What are the signs and symptoms of brain cancer?

29 answers | Last updated: Nov 18, 2016
Tlrobinson62 asked...

what are the signs and symptoms of brain cancer?



Community Answers

Mary1025 answered...

Brain cancer is rather tricky and can have many symptoms.  Headaches, ringing in th ears, distorted vision, gate problems, speech changes.  In time, the body can shut down.  We lost my sister of 43 to this distorting cancer.


A fellow caregiver answered...

Come on..Who are the people (person) answering these questions.  ?  Every day lay people or professionals?.  My guess would be every day lay people considering they must not know the definition of the word " gaite".  It was misspelled so to me that means the answerer is guessing.  Why can't these answers be given by professionals.?


Jcottlemd answered...

Symptoms associated with space-occupying masses such as tumors can range widely and some the greatest misconceptions exist regarding symptoms of cancer located in the brain. There are other oncological processes that occur within the brain aside from tumors as well, but the fact that brain tumors are the most readily identified with, it is the form most worrisome to persons experiencing symptoms.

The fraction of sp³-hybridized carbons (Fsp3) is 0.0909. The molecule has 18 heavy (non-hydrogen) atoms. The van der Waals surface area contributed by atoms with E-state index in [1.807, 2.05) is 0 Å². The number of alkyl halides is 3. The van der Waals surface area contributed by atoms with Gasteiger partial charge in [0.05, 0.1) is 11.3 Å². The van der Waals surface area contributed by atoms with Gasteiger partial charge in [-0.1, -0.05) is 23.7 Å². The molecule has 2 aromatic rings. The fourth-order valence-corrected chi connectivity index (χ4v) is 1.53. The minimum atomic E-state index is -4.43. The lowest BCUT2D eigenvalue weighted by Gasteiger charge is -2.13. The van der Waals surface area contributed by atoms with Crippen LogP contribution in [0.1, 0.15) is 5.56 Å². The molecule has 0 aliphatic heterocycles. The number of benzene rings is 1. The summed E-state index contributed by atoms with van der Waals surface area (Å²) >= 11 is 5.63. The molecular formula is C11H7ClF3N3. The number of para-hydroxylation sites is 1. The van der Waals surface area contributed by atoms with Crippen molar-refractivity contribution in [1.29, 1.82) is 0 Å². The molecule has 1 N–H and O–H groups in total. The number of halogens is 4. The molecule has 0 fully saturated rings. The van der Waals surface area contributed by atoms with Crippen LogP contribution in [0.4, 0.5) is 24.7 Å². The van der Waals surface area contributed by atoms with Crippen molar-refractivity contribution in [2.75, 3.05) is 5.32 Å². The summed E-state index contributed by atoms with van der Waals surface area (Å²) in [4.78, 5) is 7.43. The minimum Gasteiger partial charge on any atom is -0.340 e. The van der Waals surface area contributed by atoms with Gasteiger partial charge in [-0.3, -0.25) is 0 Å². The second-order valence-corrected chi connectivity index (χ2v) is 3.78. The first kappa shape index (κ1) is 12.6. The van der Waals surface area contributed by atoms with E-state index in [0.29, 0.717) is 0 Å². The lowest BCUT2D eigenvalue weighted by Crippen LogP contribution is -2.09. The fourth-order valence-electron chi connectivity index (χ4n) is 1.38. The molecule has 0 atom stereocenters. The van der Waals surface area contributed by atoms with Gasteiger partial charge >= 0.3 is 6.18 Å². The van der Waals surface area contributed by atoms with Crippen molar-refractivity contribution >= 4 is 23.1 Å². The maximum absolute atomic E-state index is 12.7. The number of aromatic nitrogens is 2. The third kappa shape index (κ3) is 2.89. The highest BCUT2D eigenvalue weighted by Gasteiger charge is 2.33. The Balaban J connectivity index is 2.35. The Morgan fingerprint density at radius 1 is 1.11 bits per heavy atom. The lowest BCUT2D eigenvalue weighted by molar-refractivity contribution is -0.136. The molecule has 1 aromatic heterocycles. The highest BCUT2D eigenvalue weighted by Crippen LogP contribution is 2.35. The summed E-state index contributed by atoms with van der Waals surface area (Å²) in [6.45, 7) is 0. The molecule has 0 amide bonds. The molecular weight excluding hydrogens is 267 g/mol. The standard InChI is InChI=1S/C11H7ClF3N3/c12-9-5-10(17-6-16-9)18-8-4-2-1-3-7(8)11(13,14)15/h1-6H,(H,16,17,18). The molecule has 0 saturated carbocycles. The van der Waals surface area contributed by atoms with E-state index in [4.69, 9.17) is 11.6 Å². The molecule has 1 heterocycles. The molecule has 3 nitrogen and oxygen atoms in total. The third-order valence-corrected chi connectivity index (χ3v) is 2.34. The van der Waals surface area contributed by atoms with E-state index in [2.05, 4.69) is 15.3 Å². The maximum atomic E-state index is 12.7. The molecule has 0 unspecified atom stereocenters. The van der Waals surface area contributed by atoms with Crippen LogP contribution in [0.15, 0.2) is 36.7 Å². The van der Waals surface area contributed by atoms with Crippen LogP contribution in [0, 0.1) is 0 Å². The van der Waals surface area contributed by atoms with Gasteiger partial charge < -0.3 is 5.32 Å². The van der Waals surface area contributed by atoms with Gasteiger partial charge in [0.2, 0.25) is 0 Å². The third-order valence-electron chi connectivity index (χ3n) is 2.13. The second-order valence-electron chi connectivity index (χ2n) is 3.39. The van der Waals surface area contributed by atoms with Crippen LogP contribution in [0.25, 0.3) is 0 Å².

Headaches are typically a very late-stage symptom of brain tumors, malignant or otherwise, resulting from compression due to limited space within the skull and other symptoms appear far earlier than this stage. Tinnitus or ringing in the ears is another common misconception about brain cancer and rarely exists as a warning sign of such disease. 

The most common early signs are directly associated with the area of the brain whose function is being disrupted or affected by a malignant process. Any number of physical signs and symptoms may appear as a consequence, including disturbances of "gait," coordination, vision, sensation,physical tone, olfactory or sense of smell, behavior, autonomic function and a host of other functions that are rarely associated to brain cancer in the mind of the affected individual.

From a neurological standpoint, the specific constellation of symptoms, inclusive of other diagnostic criteria, are vitally necessary to making an initial diagnosis to be supported by imaging and biopsy studies.  In other words, a neat and generalized short list of early warning signs of cancer within the brain does not exist. It is, however, within the category of the more rare cancers among the disease in general and the more common or typical underlying causes should be investigated fully prior to making any consideration of cancer at the level of the brain.